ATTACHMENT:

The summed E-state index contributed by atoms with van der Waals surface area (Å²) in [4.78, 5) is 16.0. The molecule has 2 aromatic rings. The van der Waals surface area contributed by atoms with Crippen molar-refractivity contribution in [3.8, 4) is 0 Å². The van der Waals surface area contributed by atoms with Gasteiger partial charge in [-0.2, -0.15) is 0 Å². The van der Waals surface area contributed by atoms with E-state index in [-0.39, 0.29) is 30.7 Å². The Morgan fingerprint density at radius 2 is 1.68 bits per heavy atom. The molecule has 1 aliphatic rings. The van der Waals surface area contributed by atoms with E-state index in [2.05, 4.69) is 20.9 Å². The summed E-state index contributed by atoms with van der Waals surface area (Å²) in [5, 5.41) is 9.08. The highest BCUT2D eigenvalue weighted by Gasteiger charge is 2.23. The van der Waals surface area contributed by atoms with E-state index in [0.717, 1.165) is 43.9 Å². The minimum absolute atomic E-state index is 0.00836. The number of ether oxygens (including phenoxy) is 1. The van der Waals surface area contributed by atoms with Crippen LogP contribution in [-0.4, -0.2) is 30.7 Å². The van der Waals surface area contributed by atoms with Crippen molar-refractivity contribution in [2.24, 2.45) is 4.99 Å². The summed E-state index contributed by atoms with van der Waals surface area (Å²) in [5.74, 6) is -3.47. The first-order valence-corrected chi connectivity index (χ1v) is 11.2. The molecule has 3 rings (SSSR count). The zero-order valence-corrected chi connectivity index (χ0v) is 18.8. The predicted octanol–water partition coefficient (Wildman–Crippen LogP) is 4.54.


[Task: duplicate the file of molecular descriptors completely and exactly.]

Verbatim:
The summed E-state index contributed by atoms with van der Waals surface area (Å²) in [4.78, 5) is 16.0. The molecule has 2 aromatic rings. The van der Waals surface area contributed by atoms with Crippen molar-refractivity contribution in [3.8, 4) is 0 Å². The van der Waals surface area contributed by atoms with Gasteiger partial charge in [-0.2, -0.15) is 0 Å². The van der Waals surface area contributed by atoms with E-state index in [-0.39, 0.29) is 30.7 Å². The Morgan fingerprint density at radius 2 is 1.68 bits per heavy atom. The molecule has 1 aliphatic rings. The van der Waals surface area contributed by atoms with E-state index in [2.05, 4.69) is 20.9 Å². The summed E-state index contributed by atoms with van der Waals surface area (Å²) in [5, 5.41) is 9.08. The highest BCUT2D eigenvalue weighted by Gasteiger charge is 2.23. The van der Waals surface area contributed by atoms with E-state index in [0.717, 1.165) is 43.9 Å². The minimum absolute atomic E-state index is 0.00836. The number of ether oxygens (including phenoxy) is 1. The van der Waals surface area contributed by atoms with Crippen LogP contribution in [-0.4, -0.2) is 30.7 Å². The van der Waals surface area contributed by atoms with Crippen molar-refractivity contribution in [2.24, 2.45) is 4.99 Å². The summed E-state index contributed by atoms with van der Waals surface area (Å²) in [5.74, 6) is -3.47. The first-order valence-corrected chi connectivity index (χ1v) is 11.2. The molecule has 3 rings (SSSR count). The zero-order valence-corrected chi connectivity index (χ0v) is 18.8. The predicted octanol–water partition coefficient (Wildman–Crippen LogP) is 4.54.